Pubdate: Sun, 25 Jul 2004
Source: Bowling Green Daily News (KY)
Copyright: 2004 News Publishing LLC


We never thought it would happen.

The Kentucky crime labs have actually eliminated a backlog of drug cases 
that have plagued our courts for years.

The six crime labs have handled 16,000 drug cases since January and no 
cases older than 60 days remain.

"It is 100 percent better than it was this time last year," said Shane 
Young, Chief narcotics prosecutor for the Jefferson County Commonwealth's 
Attorney office.

Young said that nine out of 10 cases he looks at include lab results.

This is great news for our state and more importantly our courts.

The slowness of the crime lab results has delayed case after case in the 
courts and frustrated judges to the point of subpoenaing crime lab 
officials to court to have them explain what the cause was for the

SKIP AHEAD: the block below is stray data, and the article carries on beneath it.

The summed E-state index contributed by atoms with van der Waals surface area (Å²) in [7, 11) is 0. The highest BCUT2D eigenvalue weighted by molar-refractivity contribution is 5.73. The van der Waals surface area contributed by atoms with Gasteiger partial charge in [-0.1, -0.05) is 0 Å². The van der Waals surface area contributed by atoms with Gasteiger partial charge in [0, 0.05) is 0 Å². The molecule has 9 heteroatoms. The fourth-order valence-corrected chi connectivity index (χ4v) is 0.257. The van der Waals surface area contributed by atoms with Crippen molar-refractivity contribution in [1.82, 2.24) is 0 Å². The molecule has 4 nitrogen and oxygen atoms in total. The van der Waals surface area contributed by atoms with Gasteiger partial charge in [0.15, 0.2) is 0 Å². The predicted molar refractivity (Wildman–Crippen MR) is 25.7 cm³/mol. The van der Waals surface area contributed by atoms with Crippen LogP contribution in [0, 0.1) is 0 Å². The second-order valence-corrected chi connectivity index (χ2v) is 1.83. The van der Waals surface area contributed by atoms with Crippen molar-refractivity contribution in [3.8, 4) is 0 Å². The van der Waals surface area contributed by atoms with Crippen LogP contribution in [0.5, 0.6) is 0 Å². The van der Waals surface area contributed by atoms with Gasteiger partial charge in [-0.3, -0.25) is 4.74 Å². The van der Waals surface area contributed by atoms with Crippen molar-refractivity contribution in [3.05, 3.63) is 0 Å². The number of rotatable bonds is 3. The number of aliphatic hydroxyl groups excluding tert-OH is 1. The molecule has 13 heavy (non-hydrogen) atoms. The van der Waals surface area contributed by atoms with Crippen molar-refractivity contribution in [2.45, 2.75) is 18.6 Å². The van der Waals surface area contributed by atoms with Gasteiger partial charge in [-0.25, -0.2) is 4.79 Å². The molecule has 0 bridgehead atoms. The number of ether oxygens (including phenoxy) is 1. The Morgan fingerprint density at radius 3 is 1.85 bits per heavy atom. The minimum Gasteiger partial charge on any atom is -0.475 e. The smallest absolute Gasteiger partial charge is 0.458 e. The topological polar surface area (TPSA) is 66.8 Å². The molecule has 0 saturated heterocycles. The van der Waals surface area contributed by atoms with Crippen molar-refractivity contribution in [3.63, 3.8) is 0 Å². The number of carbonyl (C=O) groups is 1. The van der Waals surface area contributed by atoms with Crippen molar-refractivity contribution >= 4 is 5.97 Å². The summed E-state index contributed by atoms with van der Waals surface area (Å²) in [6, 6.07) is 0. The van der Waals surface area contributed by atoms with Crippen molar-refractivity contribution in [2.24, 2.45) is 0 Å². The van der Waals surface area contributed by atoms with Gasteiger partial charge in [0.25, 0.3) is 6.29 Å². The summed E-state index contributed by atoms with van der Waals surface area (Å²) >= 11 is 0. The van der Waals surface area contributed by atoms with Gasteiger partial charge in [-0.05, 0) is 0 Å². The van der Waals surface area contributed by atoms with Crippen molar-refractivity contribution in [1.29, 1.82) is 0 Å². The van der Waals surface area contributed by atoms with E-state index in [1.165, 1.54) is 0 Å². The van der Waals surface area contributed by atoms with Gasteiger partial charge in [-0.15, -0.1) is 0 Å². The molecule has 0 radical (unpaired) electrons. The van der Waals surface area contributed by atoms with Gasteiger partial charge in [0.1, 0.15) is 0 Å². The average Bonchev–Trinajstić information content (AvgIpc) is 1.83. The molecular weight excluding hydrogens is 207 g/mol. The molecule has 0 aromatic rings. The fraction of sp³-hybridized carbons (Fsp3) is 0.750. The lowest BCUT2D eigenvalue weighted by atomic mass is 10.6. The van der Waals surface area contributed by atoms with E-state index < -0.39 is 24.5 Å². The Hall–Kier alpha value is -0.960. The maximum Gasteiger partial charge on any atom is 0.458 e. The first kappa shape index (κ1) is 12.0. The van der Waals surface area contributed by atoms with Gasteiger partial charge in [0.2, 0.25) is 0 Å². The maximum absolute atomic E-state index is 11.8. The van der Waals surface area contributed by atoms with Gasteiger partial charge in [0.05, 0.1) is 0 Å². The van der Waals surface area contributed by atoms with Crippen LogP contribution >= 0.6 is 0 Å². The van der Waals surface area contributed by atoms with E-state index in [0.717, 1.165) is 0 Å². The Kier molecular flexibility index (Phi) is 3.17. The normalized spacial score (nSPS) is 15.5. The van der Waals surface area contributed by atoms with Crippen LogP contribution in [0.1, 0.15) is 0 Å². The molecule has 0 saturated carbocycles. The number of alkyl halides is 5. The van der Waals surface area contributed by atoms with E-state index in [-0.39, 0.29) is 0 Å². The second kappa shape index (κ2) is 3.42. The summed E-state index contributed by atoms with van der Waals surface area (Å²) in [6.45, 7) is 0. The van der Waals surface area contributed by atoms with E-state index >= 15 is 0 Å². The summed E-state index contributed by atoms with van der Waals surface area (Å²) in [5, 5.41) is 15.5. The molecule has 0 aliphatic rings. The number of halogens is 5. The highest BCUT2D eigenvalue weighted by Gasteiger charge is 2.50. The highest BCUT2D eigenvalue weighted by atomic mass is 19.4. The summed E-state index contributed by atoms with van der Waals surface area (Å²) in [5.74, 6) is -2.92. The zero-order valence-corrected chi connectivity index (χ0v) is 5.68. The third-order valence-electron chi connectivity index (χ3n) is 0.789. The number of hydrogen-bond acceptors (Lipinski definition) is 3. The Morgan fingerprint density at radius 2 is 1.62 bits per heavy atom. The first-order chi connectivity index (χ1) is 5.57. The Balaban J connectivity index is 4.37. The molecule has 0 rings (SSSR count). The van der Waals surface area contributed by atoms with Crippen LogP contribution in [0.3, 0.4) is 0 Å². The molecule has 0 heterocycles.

extensive backup.

Assistant Warren County Commonwealth's Attorney Chris Cohron said the 
elimination of the backlog is welcome news.

"From here on out they will be in a situation where the turn-around time 
will be a lot shorter," Cohron said.

Although Cohron said that Warren County didn't have a very long backlog, 
they are getting results a lot quicker now.

Lt. Gov. Steve Pence, who in December gave labs an ultimatum of either 
eliminating the backlog or being moved under the supervision of the Justice 
Cabinet, deserves a lot of credit for putting the necessary pressure on the 
crime labs to catch up.

Pence and Gov. Ernie Fletcher made this an issue during the campaign and 
should be commended for following up their campaign talk with action.

The six labs in the state have 140 analysts and support staff to handle 
cases from about 400 law enforcement agencies.

Their caseload nearly doubled from 20,700 in 1989 to 40,000 in 2003.

A lot of these cases also had to be sent to private labs to enable them to 
catch up.

We are just elated that the backlog has been eliminated.

Hopefully, now courts won't have to wait for results as long as they have 
in the past, and those accused of crimes will have their day in court in a 
more timely manner.
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